“Someone once told me that the more she sweats, the more fat she will lose, and that if she is not sweating heavily, her workout will not work. I said nothing but sympathized with the woman since she was working out wearing a hoodie in the scorching heat of Jeddah.”

Khalid said that people “should just listen to their bodies” to judge if a workout or diet is right for them.

HIGHLIGHTS

• Yumna Khalid, a 23-year-old university student, said that people ‘should just listen to their bodies’ to judge if a workout or diet is right for them.

• Nouf Hamdallah, a fitness trainer with nine years’ experience, said ‘the problem with these people is that they think what they are doing is the only right way. ‘They should just focus on themselves and not spread information that they aren’t sure about.’

• Suliman Abduljawad, a Guinness world record holder in fitness, said ‘one of the mistaken things that people are trading is that the female body is harder to train — that’s not true, it’s a simple science.’

“The body has a way of telling you. Do the workout that makes you feel good during and afterwards. If a workout or a diet feels wrong then just don’t do it. Listen to your body and you will be set.”

She added: “But listen to it when it is being reasonable and not at 3 a.m. when you want to eat eight donuts and a tub of ice cream.”

Casey Ho, a YouTuber who has been uploading home workout videos since 2009, was subjected to a wave of hate after announcing that she wanted to lose weight and get in the best shape of her life.

In her video, titled “How I lost 17.5 pounds in 12 weeks — My 90-Day Journey,” she said: “No, I don’t have an eating disorder. No, I don’t have a body image disorder. No, I don’t hate myself and, no, this journey wasn’t for you — it was for me.”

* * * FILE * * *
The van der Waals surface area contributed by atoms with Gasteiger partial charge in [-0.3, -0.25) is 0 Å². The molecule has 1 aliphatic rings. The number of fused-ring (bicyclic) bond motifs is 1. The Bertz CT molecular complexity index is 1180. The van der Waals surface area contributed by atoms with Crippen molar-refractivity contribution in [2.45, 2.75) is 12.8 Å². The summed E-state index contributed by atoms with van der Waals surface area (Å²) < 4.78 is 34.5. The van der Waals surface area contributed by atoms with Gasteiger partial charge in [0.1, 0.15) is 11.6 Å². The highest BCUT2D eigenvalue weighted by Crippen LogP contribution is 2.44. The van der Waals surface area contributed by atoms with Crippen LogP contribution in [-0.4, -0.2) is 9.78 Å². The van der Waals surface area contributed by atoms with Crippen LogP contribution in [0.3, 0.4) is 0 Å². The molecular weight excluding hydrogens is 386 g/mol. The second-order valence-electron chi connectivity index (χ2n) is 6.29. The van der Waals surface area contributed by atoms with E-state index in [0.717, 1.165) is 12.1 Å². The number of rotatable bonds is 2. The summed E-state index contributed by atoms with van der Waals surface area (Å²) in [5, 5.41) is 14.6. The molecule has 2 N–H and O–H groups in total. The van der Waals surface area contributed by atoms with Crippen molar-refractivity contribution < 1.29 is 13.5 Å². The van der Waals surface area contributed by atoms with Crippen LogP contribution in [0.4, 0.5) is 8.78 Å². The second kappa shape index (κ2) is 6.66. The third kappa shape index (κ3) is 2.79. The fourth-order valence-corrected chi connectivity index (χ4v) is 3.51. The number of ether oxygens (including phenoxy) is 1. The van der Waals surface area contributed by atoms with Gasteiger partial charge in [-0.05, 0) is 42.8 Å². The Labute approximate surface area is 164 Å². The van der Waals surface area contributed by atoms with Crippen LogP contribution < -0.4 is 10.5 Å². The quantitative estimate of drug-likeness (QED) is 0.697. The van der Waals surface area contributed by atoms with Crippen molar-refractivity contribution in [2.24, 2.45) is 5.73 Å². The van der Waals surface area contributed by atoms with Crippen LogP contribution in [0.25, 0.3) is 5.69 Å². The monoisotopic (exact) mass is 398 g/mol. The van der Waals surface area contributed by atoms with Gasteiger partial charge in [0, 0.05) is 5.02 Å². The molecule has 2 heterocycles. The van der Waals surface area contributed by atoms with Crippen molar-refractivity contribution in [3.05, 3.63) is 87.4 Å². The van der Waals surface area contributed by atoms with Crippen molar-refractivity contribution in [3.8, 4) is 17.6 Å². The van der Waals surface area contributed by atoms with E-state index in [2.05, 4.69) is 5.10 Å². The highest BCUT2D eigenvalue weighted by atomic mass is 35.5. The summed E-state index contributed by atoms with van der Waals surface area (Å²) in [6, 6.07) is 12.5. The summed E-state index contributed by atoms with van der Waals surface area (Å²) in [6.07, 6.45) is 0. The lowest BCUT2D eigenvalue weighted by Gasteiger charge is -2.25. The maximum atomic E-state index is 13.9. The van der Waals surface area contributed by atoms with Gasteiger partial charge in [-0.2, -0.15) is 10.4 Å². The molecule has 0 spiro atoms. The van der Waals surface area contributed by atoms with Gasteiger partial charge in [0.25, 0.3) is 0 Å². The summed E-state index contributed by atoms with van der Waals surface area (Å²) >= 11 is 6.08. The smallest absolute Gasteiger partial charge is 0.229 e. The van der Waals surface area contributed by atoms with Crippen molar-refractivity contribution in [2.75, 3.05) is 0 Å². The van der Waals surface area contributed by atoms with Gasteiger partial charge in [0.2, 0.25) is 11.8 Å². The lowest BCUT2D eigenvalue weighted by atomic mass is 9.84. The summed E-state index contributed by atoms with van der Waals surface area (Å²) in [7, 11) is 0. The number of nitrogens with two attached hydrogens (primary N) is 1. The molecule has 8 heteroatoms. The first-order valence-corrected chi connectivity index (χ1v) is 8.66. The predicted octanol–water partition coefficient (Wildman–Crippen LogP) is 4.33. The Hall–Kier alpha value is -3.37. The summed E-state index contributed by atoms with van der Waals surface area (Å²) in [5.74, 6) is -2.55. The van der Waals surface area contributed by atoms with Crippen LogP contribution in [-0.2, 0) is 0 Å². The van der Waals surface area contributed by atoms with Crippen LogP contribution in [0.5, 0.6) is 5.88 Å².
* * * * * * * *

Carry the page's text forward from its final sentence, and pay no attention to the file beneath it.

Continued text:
In a podcast called Off the Pills, Ho said that the body positive movement has grown so much over the years that now if someone wants to lose weight and look a certain way, they are labeled “anti-body positive” and kicked out of the community.

Returning to unhealthy habits is not the answer, she said. “It is a commitment of a lifetime.”

The trainer urged gym-goers to avoid training others if they are unqualified, adding that there was a big chance the advice might be harmful. (Shutterstock)

Nouf Hamdallah, a fitness trainer with nine years’ experience, said: “The problem with these people is that they think what they are doing is the only right way. They should just focus on themselves and not spread information that they aren’t sure about.”

According to Hamdallah, the best way to deal with such people is to ask: “What is the source of the information?”

She added: “They will think back on what they have said and if they do have a genuine source, you can take their advice.”

The trainer also urged gym-goers to avoid training others if they are unqualified, adding that there was a big chance the advice might be harmful.

Hamdallah said that a healthy lifestyle is about changing habits little by little, and is not about following a particular diet. “People tend to get the two mixed.

For a healthy life, it’s just a caloric deficit, physical activity and enough sleep. It’s very simple.”

The trainer defined her personal experience as a series of trial and error, and said that still tries new approaches and methods in her diet and during her workouts.

She also said that her schedules are flexible, and she will not force herself to do something that does not feel right.

Depending on body type, results can take up to a year to show, while sometimes it is just three months, Hamdallah added.

I believe that a lot of Saudis can break a lot of records. I’ve seen the potential they have, but I think they just don’t know how to do it. I am more than happy to guide and help them.

Suliman Abduljawad, Guinness world record holder in fitness

However, according to Khalid, adopting a healthier lifestyle is not as tricky as it sometimes appears.

“I promise you, a healthy lifestyle isn’t just boiled chicken breast and white rice or a sad piece of bread. Now, more than ever, you can find delicious foods on the internet that is so good that you won’t even miss the sugar-filled or fried foods that you crave.”

Khalid said that she was discouraged because people kept telling her that she was eating, drinking and exercising the wrong way, and she was not seeing results in fitness. She later discovered that it takes time to change.